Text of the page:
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The Hindu Analysis Free PDF Download

Date: 17 March 2020

A crisis-hit Iran at the crossroads

  • Iran: hardest-hit among the West Asian countries
  • 900 deaths and over 14,000 cases of infection
  • Iran has already approached the IMF for $5-billion in emergency funding to combat the pandemic.
  • U.S. Treasury: lifting some sanctions on the Central Bank of Iran to facilitate humanitarian trade such as the import of testing kits for COVID-19
  • 8|May|2020: second anniversary of the U.S.’s withdrawal from the Joint Comprehensive Plan of Action (JCPOA) or the “Iran Nuclear Deal”.
  •  Iran: it would resume its nuclear activities but had agreed to respect the International Atomic Energy Agency (IAEA) inspections and enhanced monitoring as part of its obligations under the additional protocol.
  •  Since July 2019, Iran has lifted all restrictions on its stockpiles of enriched uranium and heavy water.
  • The United Kingdom, France and Germany had invoked the JCPOA Dispute Resolution Mechanism (DRM) as early as in January this year.
  • With the next Review Conference of the Treaty on the Non-Proliferation of Nuclear Weapons (NPT) set to take place in New York from April 27 to May 22, 2020, Iran’s threat to abandon the NPT if the European Union takes the matter to the UN Security Council (UNSC)
  • The U.S. continues to implement its “maximum pressure policy”.
  • China remains the only major country that continues to defy U.S. sanctions and buy oil from Iran.
  • Marine Security Belt: China, Iran and Russia

  • First round of Iran’s parliamentary elections in Februry: hardliners are firmly ensconced
  •  Prime Minister Narendra Modi’s initiative to develop a coordinated response to the pandemic in the South Asian Association for Regional Cooperation framework, indeed, sets a laudable example.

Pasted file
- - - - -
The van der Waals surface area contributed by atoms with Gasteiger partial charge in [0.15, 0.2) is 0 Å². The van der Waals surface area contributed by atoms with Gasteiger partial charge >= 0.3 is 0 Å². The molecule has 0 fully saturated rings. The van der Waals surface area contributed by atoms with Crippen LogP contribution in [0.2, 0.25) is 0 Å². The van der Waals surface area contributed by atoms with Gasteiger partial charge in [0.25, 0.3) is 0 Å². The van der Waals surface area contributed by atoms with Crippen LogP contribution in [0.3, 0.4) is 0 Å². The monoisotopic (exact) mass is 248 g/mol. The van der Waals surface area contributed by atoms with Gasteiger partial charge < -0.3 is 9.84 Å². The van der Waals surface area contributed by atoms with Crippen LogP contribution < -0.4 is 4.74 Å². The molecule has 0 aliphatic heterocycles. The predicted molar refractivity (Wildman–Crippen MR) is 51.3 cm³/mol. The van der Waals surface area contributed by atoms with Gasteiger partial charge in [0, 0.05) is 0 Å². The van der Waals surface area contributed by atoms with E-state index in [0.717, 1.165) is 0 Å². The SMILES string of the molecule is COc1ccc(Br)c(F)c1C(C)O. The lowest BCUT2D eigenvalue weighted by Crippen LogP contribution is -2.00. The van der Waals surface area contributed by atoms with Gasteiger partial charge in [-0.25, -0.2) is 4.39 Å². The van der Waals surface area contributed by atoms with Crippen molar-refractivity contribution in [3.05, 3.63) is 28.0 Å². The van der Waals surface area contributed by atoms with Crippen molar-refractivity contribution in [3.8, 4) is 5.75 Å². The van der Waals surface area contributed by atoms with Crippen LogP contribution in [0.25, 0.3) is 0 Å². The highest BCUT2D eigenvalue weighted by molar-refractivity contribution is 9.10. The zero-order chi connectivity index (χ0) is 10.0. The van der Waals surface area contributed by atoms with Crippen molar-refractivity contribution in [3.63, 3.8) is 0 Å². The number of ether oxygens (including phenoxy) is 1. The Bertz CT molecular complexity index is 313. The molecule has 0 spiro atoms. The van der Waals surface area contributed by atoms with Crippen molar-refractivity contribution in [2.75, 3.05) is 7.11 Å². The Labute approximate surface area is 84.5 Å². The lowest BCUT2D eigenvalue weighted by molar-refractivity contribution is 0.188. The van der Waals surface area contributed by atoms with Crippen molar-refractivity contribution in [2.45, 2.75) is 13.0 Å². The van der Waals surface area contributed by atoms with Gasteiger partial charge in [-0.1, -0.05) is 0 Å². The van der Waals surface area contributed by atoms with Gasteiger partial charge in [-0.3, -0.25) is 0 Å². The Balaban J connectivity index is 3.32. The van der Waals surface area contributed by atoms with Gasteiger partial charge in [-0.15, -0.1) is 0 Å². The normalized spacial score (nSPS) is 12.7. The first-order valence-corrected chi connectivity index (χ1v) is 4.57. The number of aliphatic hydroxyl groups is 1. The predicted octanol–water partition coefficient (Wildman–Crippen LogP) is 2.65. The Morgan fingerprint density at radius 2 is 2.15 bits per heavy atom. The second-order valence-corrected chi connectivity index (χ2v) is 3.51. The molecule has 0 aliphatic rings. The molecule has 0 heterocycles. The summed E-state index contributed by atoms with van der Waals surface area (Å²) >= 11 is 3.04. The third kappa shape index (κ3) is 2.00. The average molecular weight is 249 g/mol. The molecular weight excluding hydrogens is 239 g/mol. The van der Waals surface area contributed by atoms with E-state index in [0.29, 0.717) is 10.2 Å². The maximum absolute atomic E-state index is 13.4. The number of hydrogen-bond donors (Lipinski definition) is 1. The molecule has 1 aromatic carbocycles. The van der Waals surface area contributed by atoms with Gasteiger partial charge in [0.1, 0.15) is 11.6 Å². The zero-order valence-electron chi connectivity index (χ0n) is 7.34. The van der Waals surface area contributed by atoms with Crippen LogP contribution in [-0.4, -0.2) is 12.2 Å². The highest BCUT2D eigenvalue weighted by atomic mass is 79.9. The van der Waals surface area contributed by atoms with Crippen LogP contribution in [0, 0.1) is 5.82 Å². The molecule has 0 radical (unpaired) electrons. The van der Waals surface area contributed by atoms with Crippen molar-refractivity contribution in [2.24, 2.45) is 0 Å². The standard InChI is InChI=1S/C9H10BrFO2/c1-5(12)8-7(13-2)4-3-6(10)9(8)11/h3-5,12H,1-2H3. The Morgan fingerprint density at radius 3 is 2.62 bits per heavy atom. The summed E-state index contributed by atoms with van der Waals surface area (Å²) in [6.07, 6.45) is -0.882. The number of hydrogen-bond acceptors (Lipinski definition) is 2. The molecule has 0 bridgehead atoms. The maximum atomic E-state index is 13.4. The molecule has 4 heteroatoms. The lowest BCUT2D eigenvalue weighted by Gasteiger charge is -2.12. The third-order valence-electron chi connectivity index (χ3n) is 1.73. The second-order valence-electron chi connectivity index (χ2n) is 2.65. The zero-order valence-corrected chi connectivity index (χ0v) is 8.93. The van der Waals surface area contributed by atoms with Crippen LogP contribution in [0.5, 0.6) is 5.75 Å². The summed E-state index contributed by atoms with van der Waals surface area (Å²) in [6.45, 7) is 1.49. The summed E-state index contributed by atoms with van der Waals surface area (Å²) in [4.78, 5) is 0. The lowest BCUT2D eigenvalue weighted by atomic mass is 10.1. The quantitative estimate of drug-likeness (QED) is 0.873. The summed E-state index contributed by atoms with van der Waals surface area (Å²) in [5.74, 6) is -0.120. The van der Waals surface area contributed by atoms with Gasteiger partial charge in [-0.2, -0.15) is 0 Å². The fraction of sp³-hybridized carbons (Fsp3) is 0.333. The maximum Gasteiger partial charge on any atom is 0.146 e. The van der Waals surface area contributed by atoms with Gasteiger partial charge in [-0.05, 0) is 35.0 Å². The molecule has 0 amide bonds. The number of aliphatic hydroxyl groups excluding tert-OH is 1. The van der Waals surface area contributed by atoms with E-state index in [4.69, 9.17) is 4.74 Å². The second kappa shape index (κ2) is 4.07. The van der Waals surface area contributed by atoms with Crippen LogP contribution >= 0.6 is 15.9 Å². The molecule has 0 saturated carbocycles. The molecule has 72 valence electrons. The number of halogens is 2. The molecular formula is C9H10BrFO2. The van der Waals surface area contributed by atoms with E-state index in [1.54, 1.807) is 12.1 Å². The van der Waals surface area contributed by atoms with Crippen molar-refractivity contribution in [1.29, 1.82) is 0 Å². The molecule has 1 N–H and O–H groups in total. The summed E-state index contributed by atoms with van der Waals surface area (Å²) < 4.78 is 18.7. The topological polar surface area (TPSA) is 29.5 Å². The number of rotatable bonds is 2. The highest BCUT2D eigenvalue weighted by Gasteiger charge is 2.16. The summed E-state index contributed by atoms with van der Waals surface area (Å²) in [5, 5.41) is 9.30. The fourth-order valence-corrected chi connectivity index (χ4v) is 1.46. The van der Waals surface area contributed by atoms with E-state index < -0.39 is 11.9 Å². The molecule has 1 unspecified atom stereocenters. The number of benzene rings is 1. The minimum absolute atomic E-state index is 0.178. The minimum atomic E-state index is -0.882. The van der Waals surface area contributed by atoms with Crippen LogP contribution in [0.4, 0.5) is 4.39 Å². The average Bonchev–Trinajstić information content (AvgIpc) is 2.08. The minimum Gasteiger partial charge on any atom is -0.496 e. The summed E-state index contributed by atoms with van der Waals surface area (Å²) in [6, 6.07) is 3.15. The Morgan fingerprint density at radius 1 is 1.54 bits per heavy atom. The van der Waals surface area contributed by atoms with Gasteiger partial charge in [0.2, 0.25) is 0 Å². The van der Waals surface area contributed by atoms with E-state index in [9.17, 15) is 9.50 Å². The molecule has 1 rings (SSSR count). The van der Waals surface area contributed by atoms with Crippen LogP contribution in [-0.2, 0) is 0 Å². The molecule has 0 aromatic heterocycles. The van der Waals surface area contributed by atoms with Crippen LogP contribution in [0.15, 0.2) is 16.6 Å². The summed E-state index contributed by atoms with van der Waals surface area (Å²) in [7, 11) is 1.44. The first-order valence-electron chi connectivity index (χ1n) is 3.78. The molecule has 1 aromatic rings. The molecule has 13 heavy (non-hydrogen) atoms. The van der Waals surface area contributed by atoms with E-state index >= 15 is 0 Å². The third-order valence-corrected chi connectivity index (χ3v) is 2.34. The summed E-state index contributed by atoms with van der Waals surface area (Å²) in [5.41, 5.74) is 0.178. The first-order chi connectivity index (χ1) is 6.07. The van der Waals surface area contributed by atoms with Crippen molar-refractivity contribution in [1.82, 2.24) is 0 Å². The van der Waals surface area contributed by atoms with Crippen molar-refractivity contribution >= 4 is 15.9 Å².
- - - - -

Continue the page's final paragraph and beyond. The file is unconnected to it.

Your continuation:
• Much though will depend on Iran’s willingness to rein in its regional ambitions and desist from interference in the domestic affairs of others.

 Back to SAARC

  •  Coronavirus: has affected 1,75,250 people and claimed over 6,700 lives worldwide.
  • PM Modi’s decision to convene a SAARC video conference
  • Pandemics do not recognise political borders, and in times of trouble, reaching out to neighbouring countries is the most obvious course of action.
  •  COVID-19 emergency fund: India will contribute $10-million — as well as a decision on technical task forces.

  •  Afghanistan and Pakistan have specific challenges as they share long borders with Iran.
  •  Bhutan, the Maldives, Nepal and Sri Lanka worry about the impact on tourism, which is a mainstay of their economies.
  • Concerns
  • virus’s spread in the subcontinent


  •  Reviving the SAARC initiative, which countries in the region including Nepal, Sri Lanka and Bhutan have advised, will not be easy From virtual conferencing to real leadership

 New lease of life for SAARC

  •  The success of the Modi-SAARC initiative will largely depend on India — the dominant power of the region, in every sense.
  •  What is at test is India’s leadership, not Islamabad’s follies.
  • Formation of a Rapid Response Team (of doctors, specialists, testing equipment and attendant infrastructure) to be put at the disposal of the SAARC, at this moment of grave peril.
  •  This is a moment thus of a rare opportunity for India to establish its firm imprimatur over the region; and to secure an abiding partnership for our shared destiny.
  •  SAARC was born at a moment of hope in the 1980s; the idea was initiated by one of the most inscrutable leaders of the region, General Zia Ur Rehman of Bangladesh, who, met many of the other leaders personally and dispatched special envoys to the capitals of the countries of the region.
  • Dhaka’s persistence resulted in the first summit of the seven leaders of the region in 1985.
  •  In the nearly 35 years of its existence, even its champions will concede however that SAARC has, to put it euphemistically, not lived up to the promise of its founder.
  • South Asia is the world’s least integrated region; less than 5% of the trade of SAARC countries is within.
  •  A South Asian Free Trade Zone agreed on, in 2006, remains, in reality, a chimera.
  • Male Summit in 1997: Pakistan Prime Minister Nawaz Sharif had told I.K. Gujral in Punjabi: “I know you cannot give me Kashmir; and you know I cannot grab it from you; but let us just talk and move on.

 Fight for the finite

  • Demand in most sectors will continue to exceed supply in times of a pandemic.
  • Question: whether national and state health systems will be able to cope with ever-rising demands — for testing kits, for hospital beds, ventilators, why, even masks and hand sanitisers ???